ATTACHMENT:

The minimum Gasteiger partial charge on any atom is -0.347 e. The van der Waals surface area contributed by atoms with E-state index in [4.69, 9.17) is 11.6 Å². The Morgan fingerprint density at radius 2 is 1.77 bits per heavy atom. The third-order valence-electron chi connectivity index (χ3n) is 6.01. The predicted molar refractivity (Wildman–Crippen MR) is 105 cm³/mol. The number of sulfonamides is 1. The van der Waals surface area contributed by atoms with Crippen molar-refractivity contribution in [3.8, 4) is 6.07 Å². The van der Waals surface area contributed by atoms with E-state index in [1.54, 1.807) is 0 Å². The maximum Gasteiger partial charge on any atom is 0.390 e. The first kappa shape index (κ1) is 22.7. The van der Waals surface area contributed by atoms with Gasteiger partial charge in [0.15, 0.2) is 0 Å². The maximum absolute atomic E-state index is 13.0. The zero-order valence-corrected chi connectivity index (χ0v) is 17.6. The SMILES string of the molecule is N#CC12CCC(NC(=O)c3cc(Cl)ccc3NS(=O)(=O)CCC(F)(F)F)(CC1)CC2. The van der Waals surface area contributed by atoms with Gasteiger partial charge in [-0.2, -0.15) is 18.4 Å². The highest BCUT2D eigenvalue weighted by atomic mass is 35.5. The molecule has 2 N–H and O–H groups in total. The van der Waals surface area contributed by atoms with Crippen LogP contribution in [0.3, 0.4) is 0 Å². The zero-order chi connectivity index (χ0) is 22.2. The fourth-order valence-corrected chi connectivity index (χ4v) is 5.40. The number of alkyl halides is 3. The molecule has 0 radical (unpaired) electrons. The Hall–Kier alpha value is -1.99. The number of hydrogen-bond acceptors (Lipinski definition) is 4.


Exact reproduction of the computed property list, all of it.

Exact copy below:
The minimum Gasteiger partial charge on any atom is -0.347 e. The van der Waals surface area contributed by atoms with E-state index in [4.69, 9.17) is 11.6 Å². The Morgan fingerprint density at radius 2 is 1.77 bits per heavy atom. The third-order valence-electron chi connectivity index (χ3n) is 6.01. The predicted molar refractivity (Wildman–Crippen MR) is 105 cm³/mol. The number of sulfonamides is 1. The van der Waals surface area contributed by atoms with Crippen molar-refractivity contribution in [3.8, 4) is 6.07 Å². The van der Waals surface area contributed by atoms with E-state index in [1.54, 1.807) is 0 Å². The maximum Gasteiger partial charge on any atom is 0.390 e. The first kappa shape index (κ1) is 22.7. The van der Waals surface area contributed by atoms with Gasteiger partial charge in [0.15, 0.2) is 0 Å². The maximum absolute atomic E-state index is 13.0. The zero-order valence-corrected chi connectivity index (χ0v) is 17.6. The SMILES string of the molecule is N#CC12CCC(NC(=O)c3cc(Cl)ccc3NS(=O)(=O)CCC(F)(F)F)(CC1)CC2. The van der Waals surface area contributed by atoms with Gasteiger partial charge in [-0.2, -0.15) is 18.4 Å². The highest BCUT2D eigenvalue weighted by atomic mass is 35.5. The molecule has 2 N–H and O–H groups in total. The van der Waals surface area contributed by atoms with Crippen LogP contribution in [0.3, 0.4) is 0 Å². The zero-order chi connectivity index (χ0) is 22.2. The fourth-order valence-corrected chi connectivity index (χ4v) is 5.40. The number of alkyl halides is 3. The molecule has 0 radical (unpaired) electrons. The Hall–Kier alpha value is -1.99. The number of hydrogen-bond acceptors (Lipinski definition) is 4.